Times and societies may have changed, but traditions are the anchor to which a community can draw a link to its past. Being one of the most important occasions in any society, weddings are steeped in traditions and customs, and those of the Japanese are no different.
With Shinto being the main belief system in Japan, traditional Japanese weddings would feature Shinto practices, Being a very formal and private event, the traditional Japanese wedding ceremony is presided over by a Shinto priest with only close family members of the couple attending it.
As in any wedding, fashion plays a huge role, though in traditional Japanese weddings the couple’s wedding dress is comparatively modest, as compared to many western wedding fashions.
The bridal dress comprises of an elegant white kimono known as Shiromuku and an elaborate head dress. To symbolise her purity, the bride would don heavy white make-up on her face. As for the groom, his wedding suit will consist of a simple black montsuki kimono with a hakama (kimono pants) and haori (kimono jacket).
During the ceremony, the Shinto priest would purify the couple and offer their union to the gods. To signify their union, the couple and attending family members will partake in a “san-san kudo” ceremony. Translated as “three-times-three”, the san-san kudo ceremony is an exchange of nuptial cups, where sake is ceremoniously drunk by the couple – and their parents – with each taking three sips from each of three cups.
The drinking of sake dates back to the Samurai age where common people used to drink sake in a Shinto ritual to form a connect with the deities. During the ceremony, the groom is seen to be drinking and sharing sate. After the sake-drinking ritual, everyone present stands and claps twice. This is believed to ward off all evil spirits and attract the deities to bless the wedding.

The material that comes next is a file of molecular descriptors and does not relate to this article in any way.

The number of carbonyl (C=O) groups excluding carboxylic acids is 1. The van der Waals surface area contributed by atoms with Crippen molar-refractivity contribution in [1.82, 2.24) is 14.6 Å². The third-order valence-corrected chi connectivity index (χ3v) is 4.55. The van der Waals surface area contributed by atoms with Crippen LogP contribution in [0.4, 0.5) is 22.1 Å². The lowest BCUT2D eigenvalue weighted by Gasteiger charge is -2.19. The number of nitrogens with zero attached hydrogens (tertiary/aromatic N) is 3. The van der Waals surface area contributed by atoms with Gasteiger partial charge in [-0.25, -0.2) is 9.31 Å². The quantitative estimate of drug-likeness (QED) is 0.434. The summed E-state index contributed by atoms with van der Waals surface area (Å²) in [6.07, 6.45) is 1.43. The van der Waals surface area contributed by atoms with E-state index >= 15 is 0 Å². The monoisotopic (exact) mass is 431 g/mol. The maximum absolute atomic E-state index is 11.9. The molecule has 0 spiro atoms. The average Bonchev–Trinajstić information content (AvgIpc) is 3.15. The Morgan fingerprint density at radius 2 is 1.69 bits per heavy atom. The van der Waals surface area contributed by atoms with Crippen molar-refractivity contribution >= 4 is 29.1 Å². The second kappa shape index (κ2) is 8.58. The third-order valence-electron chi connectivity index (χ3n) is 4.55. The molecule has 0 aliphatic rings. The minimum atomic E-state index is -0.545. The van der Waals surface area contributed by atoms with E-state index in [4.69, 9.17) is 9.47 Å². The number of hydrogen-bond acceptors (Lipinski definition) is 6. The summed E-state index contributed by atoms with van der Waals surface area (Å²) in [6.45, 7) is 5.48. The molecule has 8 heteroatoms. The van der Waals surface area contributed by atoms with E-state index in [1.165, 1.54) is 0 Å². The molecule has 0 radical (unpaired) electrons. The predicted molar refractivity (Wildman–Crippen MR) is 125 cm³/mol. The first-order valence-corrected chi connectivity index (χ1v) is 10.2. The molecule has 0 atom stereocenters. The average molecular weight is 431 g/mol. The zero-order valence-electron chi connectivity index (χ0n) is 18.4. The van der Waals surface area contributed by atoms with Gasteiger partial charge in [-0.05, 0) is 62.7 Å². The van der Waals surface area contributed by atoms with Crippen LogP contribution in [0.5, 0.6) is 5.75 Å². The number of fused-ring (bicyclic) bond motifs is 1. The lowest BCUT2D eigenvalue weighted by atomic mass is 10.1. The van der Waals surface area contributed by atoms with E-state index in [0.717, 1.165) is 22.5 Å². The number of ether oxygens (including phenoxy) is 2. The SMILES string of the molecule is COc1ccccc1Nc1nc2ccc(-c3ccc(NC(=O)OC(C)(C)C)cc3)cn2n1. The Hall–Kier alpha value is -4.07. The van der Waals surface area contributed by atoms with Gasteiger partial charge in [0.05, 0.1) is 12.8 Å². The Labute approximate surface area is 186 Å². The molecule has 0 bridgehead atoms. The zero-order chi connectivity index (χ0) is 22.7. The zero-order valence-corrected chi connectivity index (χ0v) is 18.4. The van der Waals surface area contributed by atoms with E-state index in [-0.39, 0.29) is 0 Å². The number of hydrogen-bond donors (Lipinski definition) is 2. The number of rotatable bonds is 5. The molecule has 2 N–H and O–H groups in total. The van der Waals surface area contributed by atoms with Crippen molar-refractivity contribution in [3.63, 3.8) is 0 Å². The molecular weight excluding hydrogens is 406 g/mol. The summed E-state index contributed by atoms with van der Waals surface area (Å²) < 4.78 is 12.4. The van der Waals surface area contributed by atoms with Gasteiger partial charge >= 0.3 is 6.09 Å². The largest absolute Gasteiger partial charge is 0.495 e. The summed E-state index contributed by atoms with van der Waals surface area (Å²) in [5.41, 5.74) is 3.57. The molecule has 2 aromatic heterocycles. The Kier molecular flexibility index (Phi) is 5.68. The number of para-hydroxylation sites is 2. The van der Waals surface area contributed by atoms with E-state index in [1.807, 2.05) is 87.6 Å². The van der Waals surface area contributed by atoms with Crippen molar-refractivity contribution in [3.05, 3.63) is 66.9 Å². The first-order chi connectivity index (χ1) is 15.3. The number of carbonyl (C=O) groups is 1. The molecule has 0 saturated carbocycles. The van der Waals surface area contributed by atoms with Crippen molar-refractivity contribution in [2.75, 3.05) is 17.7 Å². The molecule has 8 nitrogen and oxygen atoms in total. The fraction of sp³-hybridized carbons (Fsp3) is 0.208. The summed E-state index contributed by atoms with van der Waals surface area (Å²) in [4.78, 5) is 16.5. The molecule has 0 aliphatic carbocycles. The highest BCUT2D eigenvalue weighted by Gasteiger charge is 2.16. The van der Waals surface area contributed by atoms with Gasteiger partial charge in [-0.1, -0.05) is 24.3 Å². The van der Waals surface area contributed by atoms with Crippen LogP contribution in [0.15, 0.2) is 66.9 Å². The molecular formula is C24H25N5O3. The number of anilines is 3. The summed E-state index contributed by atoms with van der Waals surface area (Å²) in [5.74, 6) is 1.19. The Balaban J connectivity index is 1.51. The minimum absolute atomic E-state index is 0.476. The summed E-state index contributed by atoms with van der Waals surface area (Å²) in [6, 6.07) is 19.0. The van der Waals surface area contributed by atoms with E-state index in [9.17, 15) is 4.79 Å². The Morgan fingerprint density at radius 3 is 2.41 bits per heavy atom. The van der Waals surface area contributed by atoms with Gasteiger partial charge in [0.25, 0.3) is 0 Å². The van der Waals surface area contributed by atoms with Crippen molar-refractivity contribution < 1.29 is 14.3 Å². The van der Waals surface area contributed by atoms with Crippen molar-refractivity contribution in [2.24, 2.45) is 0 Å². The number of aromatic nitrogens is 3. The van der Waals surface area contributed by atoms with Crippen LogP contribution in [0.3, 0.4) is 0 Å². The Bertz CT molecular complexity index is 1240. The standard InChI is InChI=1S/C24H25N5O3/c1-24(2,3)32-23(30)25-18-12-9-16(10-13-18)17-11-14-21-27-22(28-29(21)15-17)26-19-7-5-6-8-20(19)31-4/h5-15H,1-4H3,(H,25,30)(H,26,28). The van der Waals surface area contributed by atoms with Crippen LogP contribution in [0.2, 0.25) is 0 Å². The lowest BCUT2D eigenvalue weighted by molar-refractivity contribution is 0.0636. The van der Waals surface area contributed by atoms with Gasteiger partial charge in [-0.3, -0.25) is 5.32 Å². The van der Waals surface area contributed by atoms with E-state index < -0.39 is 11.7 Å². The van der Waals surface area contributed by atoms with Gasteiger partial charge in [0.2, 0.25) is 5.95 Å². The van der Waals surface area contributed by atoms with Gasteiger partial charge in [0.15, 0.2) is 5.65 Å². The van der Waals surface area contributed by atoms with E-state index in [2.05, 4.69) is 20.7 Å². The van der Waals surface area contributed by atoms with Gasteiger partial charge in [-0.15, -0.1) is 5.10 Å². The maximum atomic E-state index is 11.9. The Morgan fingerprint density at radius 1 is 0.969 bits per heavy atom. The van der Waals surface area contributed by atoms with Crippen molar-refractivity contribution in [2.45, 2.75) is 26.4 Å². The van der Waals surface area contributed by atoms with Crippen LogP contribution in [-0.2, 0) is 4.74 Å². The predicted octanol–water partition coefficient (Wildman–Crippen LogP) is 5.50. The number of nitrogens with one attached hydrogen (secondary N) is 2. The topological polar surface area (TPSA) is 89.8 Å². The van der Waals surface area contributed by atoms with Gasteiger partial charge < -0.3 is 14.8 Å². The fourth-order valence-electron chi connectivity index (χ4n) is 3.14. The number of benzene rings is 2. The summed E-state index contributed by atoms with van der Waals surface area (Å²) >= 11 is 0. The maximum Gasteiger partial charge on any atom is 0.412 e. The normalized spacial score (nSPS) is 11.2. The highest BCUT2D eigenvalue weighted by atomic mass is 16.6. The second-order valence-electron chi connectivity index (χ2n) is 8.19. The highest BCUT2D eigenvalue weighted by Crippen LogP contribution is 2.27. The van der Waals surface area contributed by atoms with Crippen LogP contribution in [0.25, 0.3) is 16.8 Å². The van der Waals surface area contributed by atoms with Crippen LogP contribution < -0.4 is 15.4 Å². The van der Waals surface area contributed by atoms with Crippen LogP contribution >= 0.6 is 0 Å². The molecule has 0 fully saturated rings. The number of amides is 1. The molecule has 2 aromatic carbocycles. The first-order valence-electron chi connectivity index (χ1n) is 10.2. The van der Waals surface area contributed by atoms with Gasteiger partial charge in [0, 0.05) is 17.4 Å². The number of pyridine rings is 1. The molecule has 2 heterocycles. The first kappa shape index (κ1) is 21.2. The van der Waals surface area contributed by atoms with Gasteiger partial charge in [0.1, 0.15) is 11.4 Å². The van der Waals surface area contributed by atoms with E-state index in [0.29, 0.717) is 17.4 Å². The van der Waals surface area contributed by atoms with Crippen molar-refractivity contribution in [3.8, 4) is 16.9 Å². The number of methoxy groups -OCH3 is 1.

While the traditional Japanese wedding ceremony is a largely private and solemn affair, the couple’s day is finished off with a lively reception ceremony. This is where the newlyweds are introduced as husband and wife to their other family members, friends and colleagues. Speeches are made, more drinking follows, and the reception ends with some music.
That being said, in recent times many Japanese couples are opting for a western style wedding ceremony complete with dresses and ceremonies that resemble those of a western style Christian wedding, even if the couple – or their families – aren’t Christians. Other adopted wedding traditions that some Japanese couples choose to practice are the cake-cutting ceremony and the exchanging of rings.
A Japanese wedding is classy and solemn, and it is common that only close members of the family attend a traditional Japanese wedding. But should you ever get yourself invited to one, do not miss an opportunity to learn about their traditions and customs.
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